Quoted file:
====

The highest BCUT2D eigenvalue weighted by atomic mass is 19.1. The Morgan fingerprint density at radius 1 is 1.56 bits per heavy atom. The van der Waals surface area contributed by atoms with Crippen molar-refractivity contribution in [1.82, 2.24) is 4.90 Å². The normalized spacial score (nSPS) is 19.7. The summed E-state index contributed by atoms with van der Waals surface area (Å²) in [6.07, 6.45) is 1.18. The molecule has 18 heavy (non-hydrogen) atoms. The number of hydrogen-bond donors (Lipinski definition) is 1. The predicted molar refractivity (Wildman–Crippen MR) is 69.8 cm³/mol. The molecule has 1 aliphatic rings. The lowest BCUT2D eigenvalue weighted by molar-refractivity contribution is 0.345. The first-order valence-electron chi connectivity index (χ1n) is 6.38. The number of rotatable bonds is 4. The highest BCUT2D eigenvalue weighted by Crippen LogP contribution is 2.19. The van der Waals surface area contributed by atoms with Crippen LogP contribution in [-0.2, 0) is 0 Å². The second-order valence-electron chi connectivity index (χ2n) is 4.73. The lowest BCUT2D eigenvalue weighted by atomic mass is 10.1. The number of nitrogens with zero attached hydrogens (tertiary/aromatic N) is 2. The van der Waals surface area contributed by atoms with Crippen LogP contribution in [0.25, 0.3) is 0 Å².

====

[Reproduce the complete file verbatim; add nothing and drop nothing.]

The highest BCUT2D eigenvalue weighted by atomic mass is 19.1. The Morgan fingerprint density at radius 1 is 1.56 bits per heavy atom. The van der Waals surface area contributed by atoms with Crippen molar-refractivity contribution in [1.82, 2.24) is 4.90 Å². The normalized spacial score (nSPS) is 19.7. The summed E-state index contributed by atoms with van der Waals surface area (Å²) in [6.07, 6.45) is 1.18. The molecule has 18 heavy (non-hydrogen) atoms. The number of hydrogen-bond donors (Lipinski definition) is 1. The predicted molar refractivity (Wildman–Crippen MR) is 69.8 cm³/mol. The molecule has 1 aliphatic rings. The lowest BCUT2D eigenvalue weighted by molar-refractivity contribution is 0.345. The first-order valence-electron chi connectivity index (χ1n) is 6.38. The number of rotatable bonds is 4. The highest BCUT2D eigenvalue weighted by Crippen LogP contribution is 2.19. The van der Waals surface area contributed by atoms with Crippen LogP contribution in [-0.2, 0) is 0 Å². The second-order valence-electron chi connectivity index (χ2n) is 4.73. The lowest BCUT2D eigenvalue weighted by atomic mass is 10.1. The number of nitrogens with zero attached hydrogens (tertiary/aromatic N) is 2. The van der Waals surface area contributed by atoms with Crippen LogP contribution in [0.25, 0.3) is 0 Å².